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Senate Approves Loser-Pays Bill

The Senate unanimously passed a major tort reform bill today that would allow courts to grant attorneys' fees to prevailing parties under certain circumstances.

State Rep. Brandon Creighton (r), R-Conroe, talks to State Rep. Dan Branch before laying out HB274 on May 9, 2011.

The Senate unanimously passed a major tort reform bill today that would allow courts to grant attorneys' fees to prevailing parties under certain circumstances.

The bill from Rep. Brandon Creighton, R-Conroe, has undergone several adjustments since its inception. As it passed the House, it would have enacted a modified loser-pays rule that would allow winning parties to recover litigation costs in breach-of-contract suits or if a judge grants a motion to dismiss. (This would apply only in situations in which parties have not already made a contractual attorneys' fees arrangement.) It would also direct the Texas Supreme Court to create a procedure for the early dismissal of certain civil claims and expedite the discovery process for cases with claims between $500 and $100,000.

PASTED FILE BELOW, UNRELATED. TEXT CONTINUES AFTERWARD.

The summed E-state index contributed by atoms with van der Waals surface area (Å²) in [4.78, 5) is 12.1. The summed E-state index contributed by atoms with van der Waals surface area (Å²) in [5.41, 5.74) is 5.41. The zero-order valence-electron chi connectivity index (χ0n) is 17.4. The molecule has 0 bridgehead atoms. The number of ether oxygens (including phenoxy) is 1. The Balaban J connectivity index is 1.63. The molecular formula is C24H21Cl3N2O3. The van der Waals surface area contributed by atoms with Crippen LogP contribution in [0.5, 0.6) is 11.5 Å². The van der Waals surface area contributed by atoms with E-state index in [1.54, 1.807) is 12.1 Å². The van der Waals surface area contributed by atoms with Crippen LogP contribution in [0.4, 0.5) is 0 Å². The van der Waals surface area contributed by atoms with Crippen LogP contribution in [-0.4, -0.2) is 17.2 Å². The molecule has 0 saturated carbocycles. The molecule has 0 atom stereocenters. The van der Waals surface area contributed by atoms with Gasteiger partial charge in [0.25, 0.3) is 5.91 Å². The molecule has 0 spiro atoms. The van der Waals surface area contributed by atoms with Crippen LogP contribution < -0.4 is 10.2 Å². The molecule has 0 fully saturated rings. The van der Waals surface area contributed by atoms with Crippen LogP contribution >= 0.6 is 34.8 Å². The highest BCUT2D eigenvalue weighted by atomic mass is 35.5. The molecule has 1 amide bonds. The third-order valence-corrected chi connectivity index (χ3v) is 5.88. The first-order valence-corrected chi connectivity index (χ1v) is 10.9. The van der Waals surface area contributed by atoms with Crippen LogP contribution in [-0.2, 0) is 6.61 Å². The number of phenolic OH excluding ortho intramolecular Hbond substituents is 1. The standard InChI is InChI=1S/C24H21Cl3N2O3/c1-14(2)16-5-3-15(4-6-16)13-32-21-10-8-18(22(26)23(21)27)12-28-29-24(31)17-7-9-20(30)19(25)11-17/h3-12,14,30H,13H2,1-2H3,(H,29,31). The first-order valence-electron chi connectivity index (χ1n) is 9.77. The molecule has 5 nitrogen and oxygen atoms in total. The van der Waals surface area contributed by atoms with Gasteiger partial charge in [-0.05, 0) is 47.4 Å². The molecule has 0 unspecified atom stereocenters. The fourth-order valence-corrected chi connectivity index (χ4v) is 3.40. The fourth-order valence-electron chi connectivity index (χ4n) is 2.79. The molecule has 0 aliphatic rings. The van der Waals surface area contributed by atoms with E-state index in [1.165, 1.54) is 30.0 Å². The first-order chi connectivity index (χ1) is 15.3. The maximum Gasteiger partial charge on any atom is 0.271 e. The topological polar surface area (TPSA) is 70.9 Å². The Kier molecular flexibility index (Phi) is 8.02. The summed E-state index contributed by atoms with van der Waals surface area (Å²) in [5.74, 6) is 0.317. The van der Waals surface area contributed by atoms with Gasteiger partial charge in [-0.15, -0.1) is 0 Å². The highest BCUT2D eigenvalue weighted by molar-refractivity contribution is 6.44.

The Senate version would remove the provision allowing winner parties to recover fees in any breach-of-contract case. The upper chamber also tweaked the part that gave the most heartburn to the plaintiffs' bar and prompted Rep. Craig Eiland, D-Galveston, to refer to the legislation as "the loser pays and sometimes the winner pays, too" bill. The House bill would have awarded attorneys' fees to defendants if they made an offer to settle, and it was turned down if the jury finds for the plaintiff and makes an award less than 80 percent of the initial settlement offer. The Senate's version would not allow defendants in that scenario to recover litigation costs that add up to more than a plaintiff's final award from the jury — and adds a measure that would allow the plaintiff to collect fees, too, if they win a verdict that's more than 120 percent of the settlement offer.

It also strips an amendment by Rep. Roland Gutierrez, D-San Antonio, that would have required appraisal districts to pay attorneys' fees to plaintiffs who successfully contest property tax rates.

The measure now must return to the House for approval before it is sent to Gov. Rick Perry.

In a statement, Perry praised the legislation.

“HB 274 strengthens our legal system by relieving Texans of the burdens created by frivolous and drawn-out lawsuits, expediting legitimate legal claims and cracking down on junk lawsuits," he said.

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